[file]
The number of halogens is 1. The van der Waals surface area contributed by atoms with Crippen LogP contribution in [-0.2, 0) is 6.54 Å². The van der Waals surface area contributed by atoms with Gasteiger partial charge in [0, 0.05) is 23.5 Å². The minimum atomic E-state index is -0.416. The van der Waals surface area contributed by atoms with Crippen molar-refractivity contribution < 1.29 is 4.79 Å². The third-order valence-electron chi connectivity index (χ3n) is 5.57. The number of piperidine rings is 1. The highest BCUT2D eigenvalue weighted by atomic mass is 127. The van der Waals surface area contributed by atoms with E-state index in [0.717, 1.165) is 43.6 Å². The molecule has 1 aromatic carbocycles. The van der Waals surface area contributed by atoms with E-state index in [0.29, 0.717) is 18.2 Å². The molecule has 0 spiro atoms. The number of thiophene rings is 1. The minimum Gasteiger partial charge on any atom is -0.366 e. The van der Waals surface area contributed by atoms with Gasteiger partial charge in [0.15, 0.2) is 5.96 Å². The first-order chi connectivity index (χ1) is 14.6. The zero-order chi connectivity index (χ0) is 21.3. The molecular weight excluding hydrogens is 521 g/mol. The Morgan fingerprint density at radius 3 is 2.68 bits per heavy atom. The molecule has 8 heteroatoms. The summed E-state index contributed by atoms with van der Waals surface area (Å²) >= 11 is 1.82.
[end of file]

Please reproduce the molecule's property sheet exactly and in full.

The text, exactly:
The number of halogens is 1. The van der Waals surface area contributed by atoms with Crippen LogP contribution in [-0.2, 0) is 6.54 Å². The van der Waals surface area contributed by atoms with Gasteiger partial charge in [0, 0.05) is 23.5 Å². The minimum atomic E-state index is -0.416. The van der Waals surface area contributed by atoms with Crippen molar-refractivity contribution < 1.29 is 4.79 Å². The third-order valence-electron chi connectivity index (χ3n) is 5.57. The number of piperidine rings is 1. The highest BCUT2D eigenvalue weighted by atomic mass is 127. The van der Waals surface area contributed by atoms with E-state index in [0.717, 1.165) is 43.6 Å². The molecule has 1 aromatic carbocycles. The van der Waals surface area contributed by atoms with E-state index in [0.29, 0.717) is 18.2 Å². The molecule has 0 spiro atoms. The number of thiophene rings is 1. The minimum Gasteiger partial charge on any atom is -0.366 e. The van der Waals surface area contributed by atoms with Gasteiger partial charge in [0.15, 0.2) is 5.96 Å². The first-order chi connectivity index (χ1) is 14.6. The zero-order chi connectivity index (χ0) is 21.3. The molecular weight excluding hydrogens is 521 g/mol. The Morgan fingerprint density at radius 3 is 2.68 bits per heavy atom. The molecule has 8 heteroatoms. The summed E-state index contributed by atoms with van der Waals surface area (Å²) >= 11 is 1.82.